5. The mysterious event caused much speculation at the Church on the following Sunday. Knots of gazers and gossips were collected in the church yard, at the bridge, and at the spot where the hat and pumpkin had been found. The stories of Brouwer, of Bones, and a whole budget of others, were called to mind; and when they had diligently considered them all, and compared them with the symptoms of the present case, they shook their heads, and came to the conclusion that Ichabod had been carried off by the galloping Hessian. As he was a bachelor, and in nobody’s debt, nobody troubled his head any more about him, the school was removed to a different quarter of the hollow, and another pedagogue reigned in his stead. Narrator, para. 71
This passage emphasizes the self-interest characterizing the townspeople. Though none of the characters is basically evil, neither is anyone truly good. Nobody in the town seems to worry much about a man who was never really a town insider anyway. Once the most romantic story about the disappearance is accepted–the story that just confirms people’s preconceived superstitions–nobody worries about Ichabod again. Of course, they would have cared more if he had owed anybody any money. Instead, the possessions he left behind are disposed of or liquidated. His reappearance would not benefit others that much, and a new teacher can be found. This passage also emphasizes a way that legends and stories are built. Here the setting, together with stories that have been told in the past, reminds the townspeople of the Headless Horseman, so they quickly and easily choose that phenomenon as the most likely explanation for Ichabod’s disappearance.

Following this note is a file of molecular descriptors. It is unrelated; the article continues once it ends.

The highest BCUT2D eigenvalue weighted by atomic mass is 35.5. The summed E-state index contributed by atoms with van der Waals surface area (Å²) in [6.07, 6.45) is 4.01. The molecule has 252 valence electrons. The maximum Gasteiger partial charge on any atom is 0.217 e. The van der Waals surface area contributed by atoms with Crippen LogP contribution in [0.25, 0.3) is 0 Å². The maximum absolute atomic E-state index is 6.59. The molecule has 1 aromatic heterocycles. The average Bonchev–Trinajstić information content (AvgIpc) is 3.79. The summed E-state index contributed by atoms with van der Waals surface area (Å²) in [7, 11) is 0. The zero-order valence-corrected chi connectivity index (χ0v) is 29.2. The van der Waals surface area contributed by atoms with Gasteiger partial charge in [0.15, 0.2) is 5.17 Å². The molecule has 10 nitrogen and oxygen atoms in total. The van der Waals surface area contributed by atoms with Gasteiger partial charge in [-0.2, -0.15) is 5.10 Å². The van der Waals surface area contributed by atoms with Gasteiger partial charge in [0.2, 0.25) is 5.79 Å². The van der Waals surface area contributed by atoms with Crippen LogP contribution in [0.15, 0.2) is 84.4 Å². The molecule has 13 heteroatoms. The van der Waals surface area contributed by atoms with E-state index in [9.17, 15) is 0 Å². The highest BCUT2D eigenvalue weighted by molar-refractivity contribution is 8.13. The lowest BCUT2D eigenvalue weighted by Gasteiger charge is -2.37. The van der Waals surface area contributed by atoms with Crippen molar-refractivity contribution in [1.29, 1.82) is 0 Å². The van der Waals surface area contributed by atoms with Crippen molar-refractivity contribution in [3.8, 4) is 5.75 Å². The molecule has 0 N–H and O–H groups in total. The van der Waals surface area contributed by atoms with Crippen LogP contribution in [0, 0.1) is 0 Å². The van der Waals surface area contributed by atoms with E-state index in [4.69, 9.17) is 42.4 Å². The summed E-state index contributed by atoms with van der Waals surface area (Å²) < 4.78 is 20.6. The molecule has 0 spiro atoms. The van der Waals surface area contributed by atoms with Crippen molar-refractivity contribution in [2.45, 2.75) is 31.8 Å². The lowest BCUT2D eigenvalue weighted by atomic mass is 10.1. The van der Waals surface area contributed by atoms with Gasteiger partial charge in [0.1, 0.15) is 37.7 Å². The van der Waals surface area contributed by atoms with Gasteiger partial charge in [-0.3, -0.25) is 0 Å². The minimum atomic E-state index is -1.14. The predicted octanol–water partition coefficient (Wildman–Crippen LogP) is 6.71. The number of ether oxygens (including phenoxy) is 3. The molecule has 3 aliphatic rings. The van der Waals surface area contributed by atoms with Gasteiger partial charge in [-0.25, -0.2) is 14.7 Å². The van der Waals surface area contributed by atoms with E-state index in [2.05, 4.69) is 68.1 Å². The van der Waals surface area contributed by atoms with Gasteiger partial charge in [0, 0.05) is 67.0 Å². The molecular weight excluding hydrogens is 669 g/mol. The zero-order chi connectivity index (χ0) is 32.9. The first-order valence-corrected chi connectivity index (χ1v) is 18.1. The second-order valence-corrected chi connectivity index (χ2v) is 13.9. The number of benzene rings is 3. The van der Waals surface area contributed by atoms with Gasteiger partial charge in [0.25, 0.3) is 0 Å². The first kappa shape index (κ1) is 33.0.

They plainly ignore the physical evidence, the mysterious pumpkin. The better story is the more legendary and romantic one, and that is good enough for the people. 6. This neighborhood, at the time of which I am speaking, was one of those highly favored places which abound with chronicle and great men. The British and American line had run near it during the war—it had, therefore, been the scene of marauding, and been infested with refugees, cow boys, and all kinds of border chivalry. Just sufficient time had elapsed to enable each story teller to dress up his tale with a little becoming fiction, and in the indistinctness of his recollection, to make himself the hero of every exploit. Narrator, para. 50
This passage touches on the danger or, from another perspective, the opportunity involved in storytelling. With the passage of time, historical truth becomes more malleable, since fewer and fewer people can truly remember it, and it is easy to embellish the story. Enough time has passed in Sleepy Hollow that the people can alter their own histories to make the stories better. While this phenomenon may seem repugnant to the historian, from a literary point of view the more interesting story is the better one and provides greater pleasure. The important distinction here is between story and history.